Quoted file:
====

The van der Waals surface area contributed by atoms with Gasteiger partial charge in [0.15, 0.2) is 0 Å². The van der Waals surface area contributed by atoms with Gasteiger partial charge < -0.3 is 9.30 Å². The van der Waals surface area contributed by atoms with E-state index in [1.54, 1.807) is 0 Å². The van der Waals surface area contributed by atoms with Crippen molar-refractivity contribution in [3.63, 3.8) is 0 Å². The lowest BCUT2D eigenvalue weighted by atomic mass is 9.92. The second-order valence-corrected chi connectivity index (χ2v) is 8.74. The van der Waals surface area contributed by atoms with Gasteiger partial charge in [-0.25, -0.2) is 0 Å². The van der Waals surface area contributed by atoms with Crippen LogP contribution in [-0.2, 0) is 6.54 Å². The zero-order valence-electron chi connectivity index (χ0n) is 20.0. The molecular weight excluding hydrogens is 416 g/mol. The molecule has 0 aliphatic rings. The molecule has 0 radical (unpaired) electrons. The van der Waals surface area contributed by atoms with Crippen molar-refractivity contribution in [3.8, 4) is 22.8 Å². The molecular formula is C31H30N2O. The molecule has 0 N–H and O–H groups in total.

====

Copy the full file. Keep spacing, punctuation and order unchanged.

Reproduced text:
The van der Waals surface area contributed by atoms with Gasteiger partial charge in [0.15, 0.2) is 0 Å². The van der Waals surface area contributed by atoms with Gasteiger partial charge < -0.3 is 9.30 Å². The van der Waals surface area contributed by atoms with E-state index in [1.54, 1.807) is 0 Å². The van der Waals surface area contributed by atoms with Crippen molar-refractivity contribution in [3.63, 3.8) is 0 Å². The lowest BCUT2D eigenvalue weighted by atomic mass is 9.92. The second-order valence-corrected chi connectivity index (χ2v) is 8.74. The van der Waals surface area contributed by atoms with Gasteiger partial charge in [-0.25, -0.2) is 0 Å². The van der Waals surface area contributed by atoms with Crippen LogP contribution in [-0.2, 0) is 6.54 Å². The zero-order valence-electron chi connectivity index (χ0n) is 20.0. The molecular weight excluding hydrogens is 416 g/mol. The molecule has 0 aliphatic rings. The molecule has 0 radical (unpaired) electrons. The van der Waals surface area contributed by atoms with Crippen molar-refractivity contribution in [3.8, 4) is 22.8 Å². The molecular formula is C31H30N2O. The molecule has 0 N–H and O–H groups in total.